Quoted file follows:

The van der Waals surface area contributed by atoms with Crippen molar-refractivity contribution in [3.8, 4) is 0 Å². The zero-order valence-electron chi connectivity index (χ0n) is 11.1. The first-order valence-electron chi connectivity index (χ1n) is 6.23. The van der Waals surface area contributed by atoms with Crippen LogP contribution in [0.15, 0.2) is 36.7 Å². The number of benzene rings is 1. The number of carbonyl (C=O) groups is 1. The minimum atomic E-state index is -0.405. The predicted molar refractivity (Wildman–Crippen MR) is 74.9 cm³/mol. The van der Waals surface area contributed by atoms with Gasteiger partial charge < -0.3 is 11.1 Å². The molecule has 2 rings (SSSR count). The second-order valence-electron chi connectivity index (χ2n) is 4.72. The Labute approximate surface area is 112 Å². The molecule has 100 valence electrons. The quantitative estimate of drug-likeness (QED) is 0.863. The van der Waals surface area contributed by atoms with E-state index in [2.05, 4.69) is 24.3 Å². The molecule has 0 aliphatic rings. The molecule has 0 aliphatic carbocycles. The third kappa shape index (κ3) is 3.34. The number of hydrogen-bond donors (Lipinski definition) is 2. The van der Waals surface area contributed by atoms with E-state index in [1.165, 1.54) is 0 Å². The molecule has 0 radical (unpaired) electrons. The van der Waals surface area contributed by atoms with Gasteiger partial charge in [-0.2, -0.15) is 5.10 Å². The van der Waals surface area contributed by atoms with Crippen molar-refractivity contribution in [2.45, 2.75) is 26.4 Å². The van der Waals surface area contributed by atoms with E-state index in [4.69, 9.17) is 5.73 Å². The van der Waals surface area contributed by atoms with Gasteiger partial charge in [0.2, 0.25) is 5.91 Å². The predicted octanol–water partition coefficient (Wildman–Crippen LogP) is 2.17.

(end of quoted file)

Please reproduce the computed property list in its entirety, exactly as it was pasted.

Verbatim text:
The van der Waals surface area contributed by atoms with Crippen molar-refractivity contribution in [3.8, 4) is 0 Å². The zero-order valence-electron chi connectivity index (χ0n) is 11.1. The first-order valence-electron chi connectivity index (χ1n) is 6.23. The van der Waals surface area contributed by atoms with Crippen LogP contribution in [0.15, 0.2) is 36.7 Å². The number of benzene rings is 1. The number of carbonyl (C=O) groups is 1. The minimum atomic E-state index is -0.405. The predicted molar refractivity (Wildman–Crippen MR) is 74.9 cm³/mol. The van der Waals surface area contributed by atoms with Gasteiger partial charge < -0.3 is 11.1 Å². The molecule has 2 rings (SSSR count). The second-order valence-electron chi connectivity index (χ2n) is 4.72. The Labute approximate surface area is 112 Å². The molecule has 100 valence electrons. The quantitative estimate of drug-likeness (QED) is 0.863. The van der Waals surface area contributed by atoms with E-state index in [2.05, 4.69) is 24.3 Å². The molecule has 0 aliphatic rings. The molecule has 0 aliphatic carbocycles. The third kappa shape index (κ3) is 3.34. The number of hydrogen-bond donors (Lipinski definition) is 2. The van der Waals surface area contributed by atoms with E-state index in [1.165, 1.54) is 0 Å². The molecule has 0 radical (unpaired) electrons. The van der Waals surface area contributed by atoms with Gasteiger partial charge in [-0.2, -0.15) is 5.10 Å². The van der Waals surface area contributed by atoms with Crippen molar-refractivity contribution in [2.45, 2.75) is 26.4 Å². The van der Waals surface area contributed by atoms with E-state index in [4.69, 9.17) is 5.73 Å². The van der Waals surface area contributed by atoms with Gasteiger partial charge in [0.2, 0.25) is 5.91 Å². The predicted octanol–water partition coefficient (Wildman–Crippen LogP) is 2.17.